Having emotional support dogs for anxiety has become increasingly popular in recent years, and it’s easy to understand why. With more than 31% of Americans living with some degree of anxiety, people will welcome something that promises to reduce stress and make life easier.
But how effective are emotional support animals (ESAs)? Beyond the companionship most people get from their pets, do these support animals actually do anything for people with anxiety? Before you get an emotional support animal for anxiety, find out how this designation works and why you might want an animal with this training and certification. Is an emotional support dog for anxiety right for you — or perhaps another kind of animal?
What Are Emotional Support Dogs for Anxiety?
Service animals are specially trained pets certified under Title II and Title III of the Americans with Disabilities Act (ADA) as necessary for a person with a disability. The best-known type of service animal is a guide dog, which helps its visually impaired owner navigate public environments. Once certified, a helper animal can go anywhere the owner goes, including spaces where pets are not usually allowed, such as airplanes and restaurants.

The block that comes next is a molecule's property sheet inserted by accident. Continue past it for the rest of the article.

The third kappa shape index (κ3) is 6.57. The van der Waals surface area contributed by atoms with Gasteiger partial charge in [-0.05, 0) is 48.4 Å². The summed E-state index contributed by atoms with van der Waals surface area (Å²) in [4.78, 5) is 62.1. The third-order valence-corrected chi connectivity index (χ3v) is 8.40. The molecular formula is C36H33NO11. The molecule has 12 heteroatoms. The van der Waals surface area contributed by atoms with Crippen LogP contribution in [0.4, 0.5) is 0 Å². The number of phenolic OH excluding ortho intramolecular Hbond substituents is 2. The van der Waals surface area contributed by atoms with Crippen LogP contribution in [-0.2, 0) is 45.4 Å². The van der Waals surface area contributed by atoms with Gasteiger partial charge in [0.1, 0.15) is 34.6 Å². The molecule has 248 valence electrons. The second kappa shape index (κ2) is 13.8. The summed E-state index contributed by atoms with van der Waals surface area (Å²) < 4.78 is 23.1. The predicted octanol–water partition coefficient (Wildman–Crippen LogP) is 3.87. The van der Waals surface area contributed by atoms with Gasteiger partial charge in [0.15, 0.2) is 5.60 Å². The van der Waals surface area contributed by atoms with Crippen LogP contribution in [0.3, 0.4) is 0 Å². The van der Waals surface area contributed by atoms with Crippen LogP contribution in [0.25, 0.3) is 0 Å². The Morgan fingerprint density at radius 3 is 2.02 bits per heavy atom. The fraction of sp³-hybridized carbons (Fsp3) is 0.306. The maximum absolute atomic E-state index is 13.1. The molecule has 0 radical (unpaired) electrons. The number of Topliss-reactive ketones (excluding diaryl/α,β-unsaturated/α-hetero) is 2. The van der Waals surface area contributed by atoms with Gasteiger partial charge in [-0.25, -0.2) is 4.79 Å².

People with emotional disabilities are generally able to bring their ESAs with them wherever they go, though the regulations for support animals are not as strong as for service dogs. ESAs are not service animals. Service animals are defined as dogs with specialized disability- and handler-specific training. Many states have legislation that clarifies the differences between service dogs and emotional support animals, and the definition varies from state to state.
What Can ESAs Do to Help Anxiety?
A significant benefit of emotional support dogs for anxiety is the calming effect they have on their human companions. People with anxiety may have unexpected attacks in public places and crowds. Having an emotional support animal can reduce the likelihood of an anxiety attack starting, lessen its severity and help the person recover faster. Often the mere presence of an ESA for anxiety is enough to reduce or prevent the attack.